NIDS — dumb and dangerous

Friday, November 24, 2017

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Dear Editor,

The Government of Jamaica has decided to pass legislation which will make it mandatory for everyone to have a biometric form of identification and they will be custodians of the data. If you do not comply with this law, then you will face conviction, which will be a fine of $100,000.

Now, how is the financially strapped Government going to pay for this? It's been reported that yet another loan, this time from the Inter-American Development Bank, for US$68 milion, will be used to implement this fiasco. If this is true, there'll be yet another loan which the already overtaxed society will have to repay.

However, the question is why is there a need for this biometric card? What is the economic benefit to the Jamaican people? And, out of all the problems facing Jamaica at this time, why is the national identification system (NIDS) all of a sudden so important? Is this something the Jamaican people asked for? Or do they simply not have a voice in the matter? Isn't the Government elected to represent and work on behalf of the people of Jamaica?

I am sure if you enter the constituency of every single Member of Parliament you will see far more pressing ills and urgent needs of the people than the need for NIDS, yet they will be the ones who will be penalised for up to $100,000 for an identity card they didn't ask for, but is imposed on them by the people whom they have elected to represent them.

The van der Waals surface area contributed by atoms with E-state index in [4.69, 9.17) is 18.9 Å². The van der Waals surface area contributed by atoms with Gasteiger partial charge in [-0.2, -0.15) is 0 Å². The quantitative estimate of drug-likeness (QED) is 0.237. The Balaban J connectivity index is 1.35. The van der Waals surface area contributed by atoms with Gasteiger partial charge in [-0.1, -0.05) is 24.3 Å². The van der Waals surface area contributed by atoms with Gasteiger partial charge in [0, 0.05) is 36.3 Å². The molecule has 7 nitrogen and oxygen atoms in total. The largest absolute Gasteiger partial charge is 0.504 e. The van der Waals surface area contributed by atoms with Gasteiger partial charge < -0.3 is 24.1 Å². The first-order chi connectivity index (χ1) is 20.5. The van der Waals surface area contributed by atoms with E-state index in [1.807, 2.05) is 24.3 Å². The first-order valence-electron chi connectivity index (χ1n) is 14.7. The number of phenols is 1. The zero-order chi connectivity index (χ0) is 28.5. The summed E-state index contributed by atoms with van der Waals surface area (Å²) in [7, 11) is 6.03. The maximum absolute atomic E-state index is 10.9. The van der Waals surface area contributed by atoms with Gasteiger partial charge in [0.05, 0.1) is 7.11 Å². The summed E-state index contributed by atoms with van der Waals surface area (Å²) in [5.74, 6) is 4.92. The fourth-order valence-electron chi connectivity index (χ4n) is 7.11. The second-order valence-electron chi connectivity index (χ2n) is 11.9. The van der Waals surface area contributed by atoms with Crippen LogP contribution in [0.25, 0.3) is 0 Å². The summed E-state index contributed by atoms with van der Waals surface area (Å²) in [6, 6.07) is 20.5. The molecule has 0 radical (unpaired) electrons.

Which brings me to why this is dangerous. All the major developed nations are struggling with cybersecurity; many spend billions of dollars to safeguard themselves from hackers and they are finding it a difficult task. All major global companies are doing the same, and many have openly reported being hacked at some point, and those who don't, simply pay the hackers quietly. It's either nave, or downright misleading for the Jamaican Government to suggest they can fully secure the population biometric data.

Therefore, my question is why put the entire nation at this level of risk? To what end? And for what purpose? For the Jamaican people to demand answers to these questions isn't pandering to any partisan politics, it's their constitutional right.

Vernon Spencer




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